An interview with R.L. Stine, known as the “Stephen King of children’s literature,” who spoke at the master’s tea on Tuesday sponsored by the Yale Undergraduate Magazine.
Q:What is your writing process like?
A: I write six days a week, usually from about ten to about two-thirty or three. But I don’t really go by time; I go by pages. I set a goal for myself every day. I say, ‘Today I’m going to write ten pages, or today I have to write fifteen,’ and then I don’t get up until I do it. I also write a complete chapter-by-chapter outline of ever book before I write it. And I type with one finger. You should see the finger. It’s hideous and totally bent. I’ve written 300 books with this one finger.
Q: What are your favorite books now? When you were growing up?
A: Now I read a lot of new fiction and a lot of mysteries. I like a lot of quaint British mysteries, which is bad for my horror image. I read only fiction. I hate everything real. Growing up, I read those amazing horror comics, “Tales from the Crypt” and “The Vault of Horror.” Ray Bradbury is also a real hero of mine.
Q: Why did you decide to write new “Goosebumps” books?
A: I stopped the “Goosebumps” series eight years ago and all this time I’ve been doing a lot of other series, but half the messages on my web site asked when I was going to write more “Goosebumps” books. I always try to listen to the kids, which is probably a good idea. There were so many books already that I had to do something different. In the new books you actually get 2 stories in one: a “Goosebumps” story with a beginning, middle and end, but then, just when you think it’s safe to close the book, there’s a second story that takes place at Horrorland theme park, the scariest place on earth. It’s a serial for kids, which I don’t think anyone’s ever done before.
Q: What kind of ghoul would you be?
A: I’d be a boring one. I’d be a ghostwriter.
Q: How does writing books for children differ from writing for teens or adults?
A: It’s just that you have different faces in front of you when you’re writing. You think about how you would talk to them, how you would relate to them, what they would be wearing. It’s easy to switch back and forth, but I do spend a lot of time trying to keep up with kids. I’ve been lucky because I have lots of nieces and nephews.
Q: You traveled to Russia with Laura Bush to talk to Russian kids about books and reading. What was that like?
A: It was very exciting for me. All four of my grandparents came from Russia, so it was nice to talk to Russian kids and tell them that all my ancestors came from there. They were all very sweet, and they all spoke English, although their parents didn’t. It was a fantasy-type trip, flying in her plane and driving around in her motorcade. We had an amazing banquet in The Kremlin. She was a librarian and very knowledgeable about books.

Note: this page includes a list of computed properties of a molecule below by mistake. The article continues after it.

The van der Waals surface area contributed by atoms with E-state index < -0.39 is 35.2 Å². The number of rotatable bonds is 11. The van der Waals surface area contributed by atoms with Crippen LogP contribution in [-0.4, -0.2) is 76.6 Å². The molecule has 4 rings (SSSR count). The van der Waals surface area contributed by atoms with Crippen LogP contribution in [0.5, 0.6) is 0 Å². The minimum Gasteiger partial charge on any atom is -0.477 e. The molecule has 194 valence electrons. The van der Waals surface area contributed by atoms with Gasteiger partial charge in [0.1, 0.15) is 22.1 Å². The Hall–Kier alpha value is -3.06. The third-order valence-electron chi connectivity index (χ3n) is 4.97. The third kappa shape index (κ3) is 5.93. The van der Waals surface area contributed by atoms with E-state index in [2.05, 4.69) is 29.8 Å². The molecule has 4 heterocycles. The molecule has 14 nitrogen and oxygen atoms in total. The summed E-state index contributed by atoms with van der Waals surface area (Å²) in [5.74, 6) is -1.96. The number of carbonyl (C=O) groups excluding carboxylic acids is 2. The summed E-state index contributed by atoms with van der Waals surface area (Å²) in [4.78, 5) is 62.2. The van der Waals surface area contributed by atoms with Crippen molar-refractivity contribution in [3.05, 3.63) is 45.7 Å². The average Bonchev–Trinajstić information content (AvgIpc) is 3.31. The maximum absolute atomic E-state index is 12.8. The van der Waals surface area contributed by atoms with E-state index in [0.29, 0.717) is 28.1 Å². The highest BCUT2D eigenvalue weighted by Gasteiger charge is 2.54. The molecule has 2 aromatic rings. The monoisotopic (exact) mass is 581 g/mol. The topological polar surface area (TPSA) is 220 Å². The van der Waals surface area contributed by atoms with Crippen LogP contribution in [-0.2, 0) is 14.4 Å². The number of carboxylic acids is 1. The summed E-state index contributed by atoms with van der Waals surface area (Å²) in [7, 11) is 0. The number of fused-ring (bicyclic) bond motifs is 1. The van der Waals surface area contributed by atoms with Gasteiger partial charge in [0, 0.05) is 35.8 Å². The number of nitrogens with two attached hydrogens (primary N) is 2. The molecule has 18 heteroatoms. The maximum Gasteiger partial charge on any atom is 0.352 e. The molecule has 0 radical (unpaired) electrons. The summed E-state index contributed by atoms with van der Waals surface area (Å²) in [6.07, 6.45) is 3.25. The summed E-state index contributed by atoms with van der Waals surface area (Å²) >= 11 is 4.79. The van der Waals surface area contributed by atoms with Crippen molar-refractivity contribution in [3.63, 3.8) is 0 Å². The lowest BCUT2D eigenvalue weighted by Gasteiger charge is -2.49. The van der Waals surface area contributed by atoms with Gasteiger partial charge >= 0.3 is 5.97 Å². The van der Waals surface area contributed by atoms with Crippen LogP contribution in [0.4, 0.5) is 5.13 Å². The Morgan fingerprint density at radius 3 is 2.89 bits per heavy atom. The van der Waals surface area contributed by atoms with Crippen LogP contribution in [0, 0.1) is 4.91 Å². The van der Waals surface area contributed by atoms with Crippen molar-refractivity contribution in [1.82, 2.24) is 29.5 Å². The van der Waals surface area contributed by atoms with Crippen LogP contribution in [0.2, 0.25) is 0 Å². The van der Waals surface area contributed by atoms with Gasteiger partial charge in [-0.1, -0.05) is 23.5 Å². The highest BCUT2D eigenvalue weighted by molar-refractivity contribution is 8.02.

Q: Why did you decide to write the autobiography, “It Came From Ohio: My Life As A Writer?”
A: Kids wanted more information about me because they had to write book reports. It was kind of a strange process. My college friend Joe Arthur remembered more of my childhood than I did, and my wife wrote insulting photo captions.
Q: What kind of bedtime stories did you tell to your son?
A: We read the same Dr. Seuss books, especially “Hop on Pop,” to him a thousand times. He just loved them. He thought they were hilarious. And luckily they are brilliant. He never read any of my books, though. Isn’t that mean? He did it just to make me nuts. When he was the appropriate age he only read Garfield comics. Then he went off to college, and he was an English major. He went right from Garfield to James Joyce.
Q: Do you ever get spooked while writing, and have to check under the bed or in the closet?
A: I don’t get scared from scary books or scary movies. They always make me laugh. If I watch a Stephen King movie or something, I always think it’s funny. That’s why I have that combination in my books. I use humor in the “Goosebumps” books so that whenever something is especially intense, I throw in something funny. I see chapter endings as punch lines.
Q: How do you determine just how scary is too scary for your readers and viewers? (I still have nightmares about “The Haunted Mask” movie.)
A: “The Haunted Mask” was pretty creepy. I think the “Goosebumps” show, which is back in reruns on Cartoon Network, holds up really well. In order for it to not be too scary, the kids have to know that it’s a fantasy. It can’t seem to too real. I try to keep the real world out because it’s a scary world for kids these days. I keep all that out of it and don’t do divorce or anything because it would ruin the fantasy.
Q: Have you ever had any supernatural experiences?
A: No, none, I keep looking, but so far nothing. I keep my eyes open.